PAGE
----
“This group has an extremely high tendency to cheat (on AP tests when they can get away with it, in class tests, homework, and anything else graded) and test prep (what I call “gaming”) to an extent that their test scores misrepresent their abilities, either slightly or extensively. They do so largely because their parents demand it.
    .
    .
    .
    Colleges are being flooded with 2400 SAT scores, 10 APs of 5s, officers of clubs that were created for no other reason than to let some kids be officers in a club–and then they show up and they’re, at best, bright
    .
    .
    .
    I agree with DK and others that these kids are in many cases leading to fewer opportunities for white kids with no connections but impressive achievements that actually match their profile. Elite colleges aren’t terribly interested in that group, and they know they have to take *some* of this flood of Asians with impressive numbers.
    .
    .
    .
    Group 3 are the ones who are cheating like crazy, committing rampant fraud on their resumes and test scores, the ones you probably hear of from your colleagues when you hear tales of students openly discussing a test in Chinese or Korean–during the test. Then when you call them out on it, they protest that they weren’t cheating, deny it even with evidence, and if all else fails, explain that their culture allows such behavior.”

    Wouldn’t copying it be the smarter thing to do? To rip off Tom Wolfe’s novel title, what if everyone goes “Back to Blood?”

    i.e., no longer thinking of themselves as “Americans” but as members of a specific group, with specific interests, that just happens to inhabit a geographic area with other groups they are in a low grade conflict with for the slots to claim they’ve jumped the right hoops, so are eligible for the good jobs that matter?

    Is it such a stretch to imagine Des Moines, Iowa getting organized about the whole thing? That is if the mindset and viewpoint you see on this site ever becomes widespread?

    Cheat till it hurts. Then cheat some more.

    It’s the only way. A genius from another group getting his “just rewards”… that’s a meaningless concept. Because in the end, if all he is doing is getting a job on Wall Street to get access to the money stream, or at a law firm in DC to get access to the reigns of power…

    As opposed to becoming a scientist and benefiting everyone…

    What vested interest does anyone have in fair play? That’s for chumps, mind you. Because I sure think it is in my personal vested interest to have someone from my culture in the catbird seat as opposed to another.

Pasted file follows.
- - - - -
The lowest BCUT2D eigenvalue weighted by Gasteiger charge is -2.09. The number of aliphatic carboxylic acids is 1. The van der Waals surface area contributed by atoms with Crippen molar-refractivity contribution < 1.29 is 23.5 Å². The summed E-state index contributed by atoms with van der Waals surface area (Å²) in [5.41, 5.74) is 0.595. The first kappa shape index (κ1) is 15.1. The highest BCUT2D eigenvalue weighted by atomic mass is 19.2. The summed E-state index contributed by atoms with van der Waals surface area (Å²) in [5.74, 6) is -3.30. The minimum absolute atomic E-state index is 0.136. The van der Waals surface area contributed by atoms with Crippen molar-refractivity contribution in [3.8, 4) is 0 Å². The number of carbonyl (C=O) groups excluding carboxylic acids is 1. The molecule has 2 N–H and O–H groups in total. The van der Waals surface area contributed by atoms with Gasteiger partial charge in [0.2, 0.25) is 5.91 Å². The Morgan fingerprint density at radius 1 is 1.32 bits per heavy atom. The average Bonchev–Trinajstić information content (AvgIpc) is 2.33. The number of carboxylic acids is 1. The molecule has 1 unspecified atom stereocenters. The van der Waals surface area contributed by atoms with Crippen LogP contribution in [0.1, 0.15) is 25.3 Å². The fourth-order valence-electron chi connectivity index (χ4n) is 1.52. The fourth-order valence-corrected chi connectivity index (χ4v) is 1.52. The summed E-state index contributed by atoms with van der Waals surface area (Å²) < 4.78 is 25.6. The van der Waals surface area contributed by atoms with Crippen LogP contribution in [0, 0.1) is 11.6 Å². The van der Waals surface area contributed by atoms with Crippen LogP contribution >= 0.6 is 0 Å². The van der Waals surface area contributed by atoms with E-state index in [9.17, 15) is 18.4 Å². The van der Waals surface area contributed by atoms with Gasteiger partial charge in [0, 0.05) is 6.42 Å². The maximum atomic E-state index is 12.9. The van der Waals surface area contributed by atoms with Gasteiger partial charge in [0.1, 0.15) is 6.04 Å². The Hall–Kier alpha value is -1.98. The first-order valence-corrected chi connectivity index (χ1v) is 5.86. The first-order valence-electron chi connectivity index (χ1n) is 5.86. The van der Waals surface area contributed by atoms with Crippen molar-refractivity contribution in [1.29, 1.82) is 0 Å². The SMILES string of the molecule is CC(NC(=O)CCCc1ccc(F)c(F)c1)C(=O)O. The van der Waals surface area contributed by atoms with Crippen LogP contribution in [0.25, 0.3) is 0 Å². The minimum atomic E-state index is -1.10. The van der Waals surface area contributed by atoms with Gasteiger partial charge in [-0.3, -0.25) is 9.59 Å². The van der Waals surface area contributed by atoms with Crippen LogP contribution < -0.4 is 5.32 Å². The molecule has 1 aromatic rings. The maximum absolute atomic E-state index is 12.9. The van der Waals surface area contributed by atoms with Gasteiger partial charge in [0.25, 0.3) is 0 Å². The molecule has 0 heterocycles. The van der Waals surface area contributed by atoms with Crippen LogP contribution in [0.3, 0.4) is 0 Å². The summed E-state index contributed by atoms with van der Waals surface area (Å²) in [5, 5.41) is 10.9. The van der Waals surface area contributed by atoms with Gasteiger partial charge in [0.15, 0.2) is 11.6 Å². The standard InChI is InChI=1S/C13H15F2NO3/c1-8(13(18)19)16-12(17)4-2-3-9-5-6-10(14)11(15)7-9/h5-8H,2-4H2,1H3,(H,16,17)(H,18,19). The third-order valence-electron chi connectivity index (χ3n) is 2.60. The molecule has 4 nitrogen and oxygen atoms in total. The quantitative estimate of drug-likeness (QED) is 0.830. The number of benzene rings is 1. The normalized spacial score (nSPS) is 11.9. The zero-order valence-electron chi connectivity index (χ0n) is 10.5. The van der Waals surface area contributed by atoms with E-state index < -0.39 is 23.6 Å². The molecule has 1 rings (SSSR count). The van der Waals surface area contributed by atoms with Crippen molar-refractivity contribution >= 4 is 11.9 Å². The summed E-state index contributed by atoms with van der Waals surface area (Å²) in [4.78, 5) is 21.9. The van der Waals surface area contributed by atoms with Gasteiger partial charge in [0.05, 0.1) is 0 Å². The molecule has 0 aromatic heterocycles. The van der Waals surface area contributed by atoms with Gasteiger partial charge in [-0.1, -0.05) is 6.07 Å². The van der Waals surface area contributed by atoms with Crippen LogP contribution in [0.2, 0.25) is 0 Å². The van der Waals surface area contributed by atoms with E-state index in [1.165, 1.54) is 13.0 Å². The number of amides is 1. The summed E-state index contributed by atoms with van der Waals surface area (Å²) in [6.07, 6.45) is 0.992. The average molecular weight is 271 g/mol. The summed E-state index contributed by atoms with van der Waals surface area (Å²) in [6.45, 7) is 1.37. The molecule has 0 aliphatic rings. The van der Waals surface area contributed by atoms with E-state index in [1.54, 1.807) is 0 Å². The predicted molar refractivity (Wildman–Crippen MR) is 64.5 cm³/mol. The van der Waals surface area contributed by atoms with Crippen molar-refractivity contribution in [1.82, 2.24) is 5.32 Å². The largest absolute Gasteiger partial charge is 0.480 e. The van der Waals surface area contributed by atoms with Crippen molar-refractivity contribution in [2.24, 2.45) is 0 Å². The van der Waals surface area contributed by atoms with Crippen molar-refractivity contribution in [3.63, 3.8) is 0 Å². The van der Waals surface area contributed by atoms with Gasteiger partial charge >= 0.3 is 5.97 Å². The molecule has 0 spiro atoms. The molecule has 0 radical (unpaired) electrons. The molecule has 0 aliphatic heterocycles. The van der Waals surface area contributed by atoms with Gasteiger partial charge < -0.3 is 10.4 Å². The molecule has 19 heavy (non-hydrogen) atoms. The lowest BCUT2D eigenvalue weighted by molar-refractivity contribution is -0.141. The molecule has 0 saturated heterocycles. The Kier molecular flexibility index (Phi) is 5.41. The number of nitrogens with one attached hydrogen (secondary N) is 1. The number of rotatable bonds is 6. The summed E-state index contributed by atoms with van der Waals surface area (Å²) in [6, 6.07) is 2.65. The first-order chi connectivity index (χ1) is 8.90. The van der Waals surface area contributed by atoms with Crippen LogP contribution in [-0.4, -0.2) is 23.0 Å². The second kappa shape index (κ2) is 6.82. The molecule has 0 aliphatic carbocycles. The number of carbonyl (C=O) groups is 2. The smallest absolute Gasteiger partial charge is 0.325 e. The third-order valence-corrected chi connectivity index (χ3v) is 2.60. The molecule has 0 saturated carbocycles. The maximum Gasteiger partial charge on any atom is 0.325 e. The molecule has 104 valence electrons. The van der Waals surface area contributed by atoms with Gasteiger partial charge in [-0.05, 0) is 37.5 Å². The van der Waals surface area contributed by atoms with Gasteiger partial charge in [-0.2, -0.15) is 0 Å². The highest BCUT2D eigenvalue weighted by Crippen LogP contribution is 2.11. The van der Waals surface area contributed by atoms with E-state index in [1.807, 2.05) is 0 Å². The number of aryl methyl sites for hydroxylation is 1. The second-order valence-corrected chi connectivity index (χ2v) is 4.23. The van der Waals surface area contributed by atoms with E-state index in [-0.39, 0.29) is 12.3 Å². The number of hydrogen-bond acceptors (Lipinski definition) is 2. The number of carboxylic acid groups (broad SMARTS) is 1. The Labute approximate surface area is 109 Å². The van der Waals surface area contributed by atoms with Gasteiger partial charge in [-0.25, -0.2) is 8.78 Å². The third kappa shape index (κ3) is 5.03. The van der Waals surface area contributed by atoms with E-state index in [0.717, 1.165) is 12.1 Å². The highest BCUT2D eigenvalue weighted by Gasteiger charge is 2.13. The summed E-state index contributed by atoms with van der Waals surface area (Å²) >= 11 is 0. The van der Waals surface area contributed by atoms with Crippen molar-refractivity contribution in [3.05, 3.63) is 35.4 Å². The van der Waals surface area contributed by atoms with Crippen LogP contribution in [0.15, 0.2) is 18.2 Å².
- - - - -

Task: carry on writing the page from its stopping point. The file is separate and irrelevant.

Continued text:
The only reality is the war of each against all.

    You know, natural selection at work.

    • Replies: @Razib Khan
    don't be so stream of consciousness in future comments. i have no idea what you're trying to say, in which case, you shouldn't say anything.
  25. @Jean Cocteausten
    On the contrary, what employers are more concerned about is getting the really talented people through the clearance check. People with extraordinary technical talent are very curious and prone to getting themselves in trouble because of it, due to drugs, sex and unfashionable political activity. Steve Jobs would have had a very hard time getting a clearance, with his LSD and pot use, out-of-wedlock kid demonstrating poor judgment, etc. Look at Oppenheimer's experience.

    People with extraordinary technical talent are very curious and prone to getting themselves in trouble because of it, due to drugs, sex and unfashionable political activity. Steve Jobs would have had a very hard time getting a clearance, with his LSD and pot use, out-of-wedlock kid demonstrating poor judgment, etc. Look at Oppenheimer’s experience.

    Steve Jobs does seem to have possessed extraordinary talent, but it was not technical talent. Wozniak did all the early design and engineering, and a bunch of others did so during Jobs’ second tenure at Apple. Rule-breaking narcissistic behavior does seem to correlate with entrepreneurial acumen and corporate success, but I don’t see how that makes one a better engineer or scientist, for which one needs to be methodical and detail-oriented.

  26. @education realist
    The thing is, I'm not sure colleges do, either (distinguish between Asian Americans and international students). International students are overwhelmingly Asian, mostly from China and Korea. Asian admits seem to be a zero sum game, particularly in competitive public universities, who want the money from the international students, but then cut down on their Asian American admits to balance out.

    So say three different groups:

    1) Asian Americans of the third generation or more, or Asian Americans whose parents came her as children.